• I agree, Catana. If you can’t filter out the crap, how can you survive on the internet? I’m a member of several groups where I have lots of friends, interesting discussions, and great book recommendations. (The groups I pay attention to are fairly narrowly genre-specific.) I also connect with friends from other places and see what they’re reading, and, perhaps most importantly, keep track of things I’m reading, things I’ve read, and things I want to read. Sure, it could have a better interface, but it does most of the things that it’s supposed to do competently.

  8. I’m so glad to read this, since I was just kicking myself because I hadn’t done a book giveaway on G-reads before the 6-month deadline. I hardly ever spend time there, because it’s so hard to use and I never have the time to wade through the clunk.

    On the other hand, I have had some lovely unsolicited G-read reviews. But I also got several two-stars (with no review) from people who are way out of my target demographic.

    Because people can give stars without reading or reviewing a book, I think these are probably a negative reaction to my genre, or just somebody being mean.

    That isn’t terribly useful to readers, as far as I can see. I love the “slam book for Mean Girls” definition from Julia and Genevieve. I think I’ll keep not having enough time to figure out how to navigate there.

  9. It seems to me that they only possible way of avoiding a bad review is to write a good novel. But even at that you’ll never please all of the people all of the time. Not everyone is going to like your efforts. Once you put it out to the public you can expect anything. Some people will hate your work. I don’t mind that so much. What I hate are the one star brigade who slate anything and everything and they do it quite viciously. Sadly there’s nothing you can do about it. Hang on, there is one thing …. if you don’t want a bad review well …. forget all about writing that novel.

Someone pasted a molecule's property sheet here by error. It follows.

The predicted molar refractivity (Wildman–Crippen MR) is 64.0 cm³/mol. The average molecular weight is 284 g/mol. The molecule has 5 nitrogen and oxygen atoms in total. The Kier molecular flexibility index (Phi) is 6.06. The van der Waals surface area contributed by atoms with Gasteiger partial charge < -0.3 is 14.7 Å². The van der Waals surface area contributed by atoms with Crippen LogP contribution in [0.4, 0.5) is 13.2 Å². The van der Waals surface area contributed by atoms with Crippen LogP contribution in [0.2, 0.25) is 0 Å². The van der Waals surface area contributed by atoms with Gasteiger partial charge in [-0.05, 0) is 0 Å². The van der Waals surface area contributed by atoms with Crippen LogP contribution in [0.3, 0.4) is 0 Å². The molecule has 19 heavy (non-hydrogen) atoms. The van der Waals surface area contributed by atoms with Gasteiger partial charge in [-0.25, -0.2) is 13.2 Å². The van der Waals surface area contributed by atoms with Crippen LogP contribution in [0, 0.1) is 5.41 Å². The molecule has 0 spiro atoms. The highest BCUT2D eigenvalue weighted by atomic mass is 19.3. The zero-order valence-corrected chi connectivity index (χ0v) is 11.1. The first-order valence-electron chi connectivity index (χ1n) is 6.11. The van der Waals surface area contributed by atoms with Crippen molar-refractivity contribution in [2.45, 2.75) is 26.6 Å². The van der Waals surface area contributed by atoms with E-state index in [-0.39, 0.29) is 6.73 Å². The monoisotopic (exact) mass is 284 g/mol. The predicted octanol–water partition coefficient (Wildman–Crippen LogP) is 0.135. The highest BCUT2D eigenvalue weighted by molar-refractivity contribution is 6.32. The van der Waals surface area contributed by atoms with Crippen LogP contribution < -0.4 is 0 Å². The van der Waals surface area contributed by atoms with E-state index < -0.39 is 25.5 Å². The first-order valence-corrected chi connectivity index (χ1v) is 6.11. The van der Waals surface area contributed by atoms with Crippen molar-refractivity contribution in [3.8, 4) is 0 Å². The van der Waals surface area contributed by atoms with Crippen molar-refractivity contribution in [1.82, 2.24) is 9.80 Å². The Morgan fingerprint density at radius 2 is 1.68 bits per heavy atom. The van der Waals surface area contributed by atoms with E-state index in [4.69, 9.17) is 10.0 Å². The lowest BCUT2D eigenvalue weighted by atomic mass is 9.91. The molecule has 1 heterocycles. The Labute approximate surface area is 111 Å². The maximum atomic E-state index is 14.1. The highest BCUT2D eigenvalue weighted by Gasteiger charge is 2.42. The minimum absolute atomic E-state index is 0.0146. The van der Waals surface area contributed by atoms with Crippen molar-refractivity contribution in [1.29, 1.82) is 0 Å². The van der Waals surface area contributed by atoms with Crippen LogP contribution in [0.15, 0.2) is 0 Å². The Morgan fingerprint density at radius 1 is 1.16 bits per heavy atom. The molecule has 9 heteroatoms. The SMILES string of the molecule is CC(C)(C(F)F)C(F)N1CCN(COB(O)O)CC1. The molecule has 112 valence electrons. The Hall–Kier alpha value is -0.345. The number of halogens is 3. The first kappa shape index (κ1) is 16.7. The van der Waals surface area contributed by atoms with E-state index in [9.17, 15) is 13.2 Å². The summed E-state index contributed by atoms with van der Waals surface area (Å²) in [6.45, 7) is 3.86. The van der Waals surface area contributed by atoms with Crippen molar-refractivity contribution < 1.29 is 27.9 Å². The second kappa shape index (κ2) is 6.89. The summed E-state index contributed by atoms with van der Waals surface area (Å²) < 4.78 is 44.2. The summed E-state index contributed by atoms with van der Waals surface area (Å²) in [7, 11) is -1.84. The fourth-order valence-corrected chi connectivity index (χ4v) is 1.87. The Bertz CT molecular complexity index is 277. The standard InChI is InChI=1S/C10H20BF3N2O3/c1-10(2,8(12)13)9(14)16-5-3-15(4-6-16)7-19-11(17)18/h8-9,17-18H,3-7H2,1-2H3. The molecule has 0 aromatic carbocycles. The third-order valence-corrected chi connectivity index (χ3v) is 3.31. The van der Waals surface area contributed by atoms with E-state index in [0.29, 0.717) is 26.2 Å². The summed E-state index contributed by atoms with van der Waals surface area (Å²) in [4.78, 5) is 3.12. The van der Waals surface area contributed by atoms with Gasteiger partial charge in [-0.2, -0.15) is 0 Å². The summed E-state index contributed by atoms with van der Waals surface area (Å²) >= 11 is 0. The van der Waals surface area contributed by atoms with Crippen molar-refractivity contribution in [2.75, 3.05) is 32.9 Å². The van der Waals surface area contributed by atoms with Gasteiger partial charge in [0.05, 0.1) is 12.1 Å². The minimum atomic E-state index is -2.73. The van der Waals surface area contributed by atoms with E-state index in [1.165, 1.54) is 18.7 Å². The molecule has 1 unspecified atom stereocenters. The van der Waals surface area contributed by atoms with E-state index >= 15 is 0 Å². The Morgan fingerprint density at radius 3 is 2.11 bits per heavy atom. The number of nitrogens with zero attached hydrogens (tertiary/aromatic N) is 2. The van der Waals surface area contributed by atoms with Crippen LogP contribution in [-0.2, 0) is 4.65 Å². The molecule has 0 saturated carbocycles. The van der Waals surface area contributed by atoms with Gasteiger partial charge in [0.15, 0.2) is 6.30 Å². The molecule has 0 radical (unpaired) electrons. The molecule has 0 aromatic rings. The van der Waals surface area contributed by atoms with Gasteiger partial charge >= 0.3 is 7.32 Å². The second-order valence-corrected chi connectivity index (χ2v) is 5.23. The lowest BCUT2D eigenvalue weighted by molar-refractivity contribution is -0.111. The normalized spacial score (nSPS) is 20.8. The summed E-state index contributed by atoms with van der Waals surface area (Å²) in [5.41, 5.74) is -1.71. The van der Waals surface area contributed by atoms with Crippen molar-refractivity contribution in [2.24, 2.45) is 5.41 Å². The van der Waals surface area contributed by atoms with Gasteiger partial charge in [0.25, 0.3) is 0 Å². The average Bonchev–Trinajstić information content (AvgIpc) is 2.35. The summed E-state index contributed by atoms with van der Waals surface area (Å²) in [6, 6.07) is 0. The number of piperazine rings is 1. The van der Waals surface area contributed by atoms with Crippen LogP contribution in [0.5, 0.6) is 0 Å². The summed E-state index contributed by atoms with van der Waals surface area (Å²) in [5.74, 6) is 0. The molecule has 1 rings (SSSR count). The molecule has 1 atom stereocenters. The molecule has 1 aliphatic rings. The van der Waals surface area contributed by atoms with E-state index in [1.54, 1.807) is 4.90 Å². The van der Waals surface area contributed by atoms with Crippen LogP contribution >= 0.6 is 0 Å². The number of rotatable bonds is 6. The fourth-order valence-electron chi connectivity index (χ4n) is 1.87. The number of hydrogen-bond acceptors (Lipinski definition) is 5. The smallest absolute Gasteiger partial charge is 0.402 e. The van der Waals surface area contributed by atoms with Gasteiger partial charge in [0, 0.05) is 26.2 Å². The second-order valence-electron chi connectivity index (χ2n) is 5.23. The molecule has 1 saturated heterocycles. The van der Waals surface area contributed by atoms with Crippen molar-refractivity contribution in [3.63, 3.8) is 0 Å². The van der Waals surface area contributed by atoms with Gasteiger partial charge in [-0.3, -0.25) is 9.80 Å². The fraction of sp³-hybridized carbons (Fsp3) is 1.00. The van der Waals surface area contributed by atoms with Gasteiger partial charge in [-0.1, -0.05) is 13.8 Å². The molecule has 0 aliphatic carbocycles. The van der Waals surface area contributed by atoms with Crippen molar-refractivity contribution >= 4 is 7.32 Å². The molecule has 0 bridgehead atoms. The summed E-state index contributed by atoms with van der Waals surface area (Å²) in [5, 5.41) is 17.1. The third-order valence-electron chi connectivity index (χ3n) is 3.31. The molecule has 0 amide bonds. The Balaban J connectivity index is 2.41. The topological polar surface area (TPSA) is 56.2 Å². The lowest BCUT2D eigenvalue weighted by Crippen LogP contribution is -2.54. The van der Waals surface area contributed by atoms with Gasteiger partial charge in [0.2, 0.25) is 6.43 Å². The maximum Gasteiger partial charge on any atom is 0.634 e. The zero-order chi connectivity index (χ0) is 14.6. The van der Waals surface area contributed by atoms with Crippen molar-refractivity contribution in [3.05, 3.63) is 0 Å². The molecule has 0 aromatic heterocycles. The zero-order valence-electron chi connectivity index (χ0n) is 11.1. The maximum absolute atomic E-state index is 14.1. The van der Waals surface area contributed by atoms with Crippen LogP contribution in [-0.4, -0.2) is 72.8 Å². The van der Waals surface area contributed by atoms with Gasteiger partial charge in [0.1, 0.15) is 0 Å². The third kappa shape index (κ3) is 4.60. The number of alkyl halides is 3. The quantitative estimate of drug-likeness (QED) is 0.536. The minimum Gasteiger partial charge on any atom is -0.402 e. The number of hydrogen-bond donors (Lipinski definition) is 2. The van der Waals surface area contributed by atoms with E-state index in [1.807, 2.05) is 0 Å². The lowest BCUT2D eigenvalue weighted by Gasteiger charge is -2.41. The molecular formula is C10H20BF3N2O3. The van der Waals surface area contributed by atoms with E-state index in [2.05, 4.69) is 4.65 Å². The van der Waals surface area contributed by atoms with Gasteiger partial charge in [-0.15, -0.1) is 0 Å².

• I have sometimes amused myself, after reading a novel that I really love, by reading the 1-star reviews of same. Many really good (IMO) books have nearly as many 1-star reviews as 4-and-5-star ones. I have come to the conclusion that some reader occupy an entirely different planet than I do, but are somehow able to visit long enough to pen reviews that have no opinions in common with my own.

      Hey, it could happen…

    • Roger Parkinson

      You’ve said pretty much what I was going to say. There’s no book everyone will like so there actually ought to be a mix of ratings (hopefully with useful reasons: ‘I liked/disliked’ this because…’). You can sometimes see the reason for the one-star is something you feel quite the opposite about (there was not enough sex in this…) so okay you’ll read it. Conversely people might really like a book for reasons you don’t go for. It’s fine.
      What is suspicious is when ALL the reviews are very high because just maybe someone has found a way to game the system. Or maybe it really is a book everyone likes, or maybe the mix of cover, blurb etc represents the book so well that the people who don’t like this kind of thing don’t pick it up.
      But a few one-stars should not do too much harm.

      • Actually it’s pretty easy to do it so people don’t know (most times). Just write 5 reviews between 1 and 5. Skew it upwards. 2 should be short and meaningless. You know review and run. 1 should be great. Someone loved it. The other two should be balanced towards the negative. You should end up with 1 x 5, 2 x 3 and so on. Make sure you review some free books as well on the accounts. You’ll also need your book in KDP and your reviews should be cut and pasted from other book reviews with modification to make them fit yours (patch work). What this means is you won’t need credit cards on the account as you can buy free books without one. All you need is a fake address in America (choose a park). The patchwork hides you personal voice. You may also want to use British and American spellcheckers. Lol, some people are probably doing this right now.

        [Full disclosure: I have never done this, but have considered it. In the end, I’m too busy writing stuff to do all that work.]

        • Don’t forget to use bad grammar on one or two. Particularly the lower ones. Flesh it out by saying something that links to the fake persons life.

  10. This may not be the place to ask, but I’m curious as to whether the same feeling exists about LibraryThing? I’ve found LibraryThing more reliable (as a reader) for reviews that GoodReads (which I poke at once in a while, but don’t use as I hate their interface).